- How well do the affected children and adolescents accept this form of treatment?
To obtain reliable answers, the authors evaluated 48 randomized controlled therapeutic trials that were selected according to defined criteria and that involved a total of 5025 patients. The findings disappoint at first glance: in the highest-quality trials, the mean BMI-SDS (BMI standard deviation score) reduction in one year ranged from 0.05 to 0.39 SDS. It follows that these programs cannot normalize the weight of patients who are markedly above the 97th percentile for BMI. Moreover, the dropout rate in many of the included trials was between 10% and 25%. These dropout rates seem low, however, compared to the 30–50% dropout rate generally seen in weight-loss programs for obese adults (reviewed by Wirth et al.) (11). Considering that the German Working Group for Childhood Obesity (Arbeitsgemeinschaft für Adipositas im Kindesalter, AGA) considers a BMI-SDS reduction by 0.2 (corresponding to an approximately 5% weight loss) one year after the start of treatment to be a success, it would appear that children actually do generally adhere to the requirements of weight-loss programs, and that such programs are, indeed, effective. The observation that compliance apparently differs between children and adults implies that parents should always play a role in the treatment of their children.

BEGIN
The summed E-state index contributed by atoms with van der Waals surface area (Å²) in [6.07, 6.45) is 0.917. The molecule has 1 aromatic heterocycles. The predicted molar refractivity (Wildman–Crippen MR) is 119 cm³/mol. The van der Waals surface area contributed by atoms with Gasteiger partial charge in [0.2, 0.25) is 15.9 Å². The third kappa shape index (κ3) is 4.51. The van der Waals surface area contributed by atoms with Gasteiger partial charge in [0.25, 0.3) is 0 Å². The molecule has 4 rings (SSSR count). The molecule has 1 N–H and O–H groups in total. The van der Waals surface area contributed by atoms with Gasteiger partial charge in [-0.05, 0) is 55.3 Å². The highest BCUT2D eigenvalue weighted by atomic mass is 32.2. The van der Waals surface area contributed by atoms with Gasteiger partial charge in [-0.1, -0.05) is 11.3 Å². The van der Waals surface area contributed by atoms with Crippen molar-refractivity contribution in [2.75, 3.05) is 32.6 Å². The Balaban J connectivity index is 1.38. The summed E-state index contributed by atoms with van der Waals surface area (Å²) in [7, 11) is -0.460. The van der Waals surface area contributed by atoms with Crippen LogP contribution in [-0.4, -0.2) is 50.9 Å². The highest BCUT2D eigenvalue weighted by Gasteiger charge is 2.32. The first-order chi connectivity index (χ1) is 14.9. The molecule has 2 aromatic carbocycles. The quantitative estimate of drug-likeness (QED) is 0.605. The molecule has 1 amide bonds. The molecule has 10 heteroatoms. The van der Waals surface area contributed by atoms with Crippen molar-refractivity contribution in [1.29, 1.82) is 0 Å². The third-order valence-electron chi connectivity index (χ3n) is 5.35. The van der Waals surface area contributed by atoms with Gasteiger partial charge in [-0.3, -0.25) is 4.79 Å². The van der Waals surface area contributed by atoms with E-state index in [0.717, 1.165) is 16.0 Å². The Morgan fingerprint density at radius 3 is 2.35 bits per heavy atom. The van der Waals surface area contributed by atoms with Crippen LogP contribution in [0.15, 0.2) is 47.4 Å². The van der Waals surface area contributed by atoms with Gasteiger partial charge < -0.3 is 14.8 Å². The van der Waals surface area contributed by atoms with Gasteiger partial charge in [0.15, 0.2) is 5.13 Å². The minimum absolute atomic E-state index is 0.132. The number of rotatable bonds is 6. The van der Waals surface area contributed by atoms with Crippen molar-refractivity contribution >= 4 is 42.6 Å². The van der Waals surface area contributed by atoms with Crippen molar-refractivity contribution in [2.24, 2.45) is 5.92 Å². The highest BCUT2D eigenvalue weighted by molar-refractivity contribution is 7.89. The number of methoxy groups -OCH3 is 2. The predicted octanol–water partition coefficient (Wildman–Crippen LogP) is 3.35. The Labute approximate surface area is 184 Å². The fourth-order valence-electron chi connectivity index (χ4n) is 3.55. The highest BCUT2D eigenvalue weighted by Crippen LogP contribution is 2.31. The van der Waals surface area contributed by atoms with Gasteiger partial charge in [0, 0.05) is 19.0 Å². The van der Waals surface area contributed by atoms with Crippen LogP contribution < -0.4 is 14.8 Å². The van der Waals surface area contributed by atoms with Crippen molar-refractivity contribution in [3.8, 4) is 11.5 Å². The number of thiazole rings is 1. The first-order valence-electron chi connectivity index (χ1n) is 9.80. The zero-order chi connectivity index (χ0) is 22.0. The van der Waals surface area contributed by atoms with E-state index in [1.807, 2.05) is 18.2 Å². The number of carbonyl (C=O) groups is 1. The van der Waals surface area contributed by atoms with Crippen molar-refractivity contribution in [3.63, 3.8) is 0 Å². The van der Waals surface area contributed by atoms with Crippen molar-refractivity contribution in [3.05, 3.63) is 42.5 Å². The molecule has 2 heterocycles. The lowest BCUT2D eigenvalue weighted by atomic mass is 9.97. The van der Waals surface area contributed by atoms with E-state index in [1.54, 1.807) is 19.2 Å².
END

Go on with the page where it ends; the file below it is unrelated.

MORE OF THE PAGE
The evidence from Germany
Interestingly, a closer look at the trials analyzed by Mühlig et al. reveals wide variations in the extent of BMI-SDS reduction, not just between but actually within individual training programs. Further trials are thus needed to identify predictors of therapeutic success. More research is needed in Germany in particular: of all the trials that were analyzed, only a single one was from Germany. The currently available non-
pharmacological treatments of childhood obesity are unsatisfactory. Are there any alternatives? Bariatric surgery, which can reduce weight markedly in the short term, is fraught with a high risk of complications and side effects and is therefore considered an option only for extremely obese adolescents who fulfill certain strict criteria. A US-American review concluded that multimodal, behavior-based programs promote weight loss more effectively than either of the two types of medication now available in the USA for this purpose (lipase inhibitors and appetite suppressants), with fewer side effects (10).
The current evidence on the conservative treatment of childhood obesity shows that the existing training programs, which are administered over the short term only, cannot normalize weight in the short time available. Furthermore, the review by Mühlig et al. makes it clear that more research is needed to identify the
patients who are likely to benefit most from this type of treatment. To alleviate the worldwide “epidemic” of obesity, sustainable training programs for children and adolescents should be developed and their therapeutic benefit should be evaluated. For many children and adolescents, early intervention is the only way to keep obesity from becoming a chronic disease.
Conflict of interest statement
The authors declare that no conflict of interest exists.
Translated from the original German by Ethan Taub, M.D.
Prof. Dr. med. Klaus-Peter Zimmer
Zentrum für Kinderheilkunde und Jugendmedizin
35392 Giessen, Germany